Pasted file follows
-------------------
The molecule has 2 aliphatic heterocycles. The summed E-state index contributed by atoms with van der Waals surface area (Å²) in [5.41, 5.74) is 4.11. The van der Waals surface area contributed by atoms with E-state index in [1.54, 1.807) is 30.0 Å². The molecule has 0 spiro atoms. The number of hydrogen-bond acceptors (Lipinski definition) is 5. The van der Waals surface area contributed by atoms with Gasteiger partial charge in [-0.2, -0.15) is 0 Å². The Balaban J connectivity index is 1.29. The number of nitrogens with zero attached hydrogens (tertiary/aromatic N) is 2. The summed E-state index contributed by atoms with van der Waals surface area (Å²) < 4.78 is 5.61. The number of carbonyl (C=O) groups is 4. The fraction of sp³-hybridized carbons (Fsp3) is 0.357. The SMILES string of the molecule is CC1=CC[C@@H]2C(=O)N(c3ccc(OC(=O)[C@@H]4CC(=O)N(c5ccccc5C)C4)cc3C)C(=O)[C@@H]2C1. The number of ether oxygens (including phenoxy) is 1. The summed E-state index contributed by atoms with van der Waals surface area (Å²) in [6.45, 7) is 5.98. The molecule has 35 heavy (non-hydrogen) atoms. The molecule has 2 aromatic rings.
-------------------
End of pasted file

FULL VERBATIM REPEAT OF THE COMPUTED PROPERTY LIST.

The molecule has 2 aliphatic heterocycles. The summed E-state index contributed by atoms with van der Waals surface area (Å²) in [5.41, 5.74) is 4.11. The van der Waals surface area contributed by atoms with E-state index in [1.54, 1.807) is 30.0 Å². The molecule has 0 spiro atoms. The number of hydrogen-bond acceptors (Lipinski definition) is 5. The van der Waals surface area contributed by atoms with Gasteiger partial charge in [-0.2, -0.15) is 0 Å². The Balaban J connectivity index is 1.29. The number of nitrogens with zero attached hydrogens (tertiary/aromatic N) is 2. The summed E-state index contributed by atoms with van der Waals surface area (Å²) < 4.78 is 5.61. The number of carbonyl (C=O) groups is 4. The fraction of sp³-hybridized carbons (Fsp3) is 0.357. The SMILES string of the molecule is CC1=CC[C@@H]2C(=O)N(c3ccc(OC(=O)[C@@H]4CC(=O)N(c5ccccc5C)C4)cc3C)C(=O)[C@@H]2C1. The number of ether oxygens (including phenoxy) is 1. The summed E-state index contributed by atoms with van der Waals surface area (Å²) in [6.45, 7) is 5.98. The molecule has 35 heavy (non-hydrogen) atoms. The molecule has 2 aromatic rings.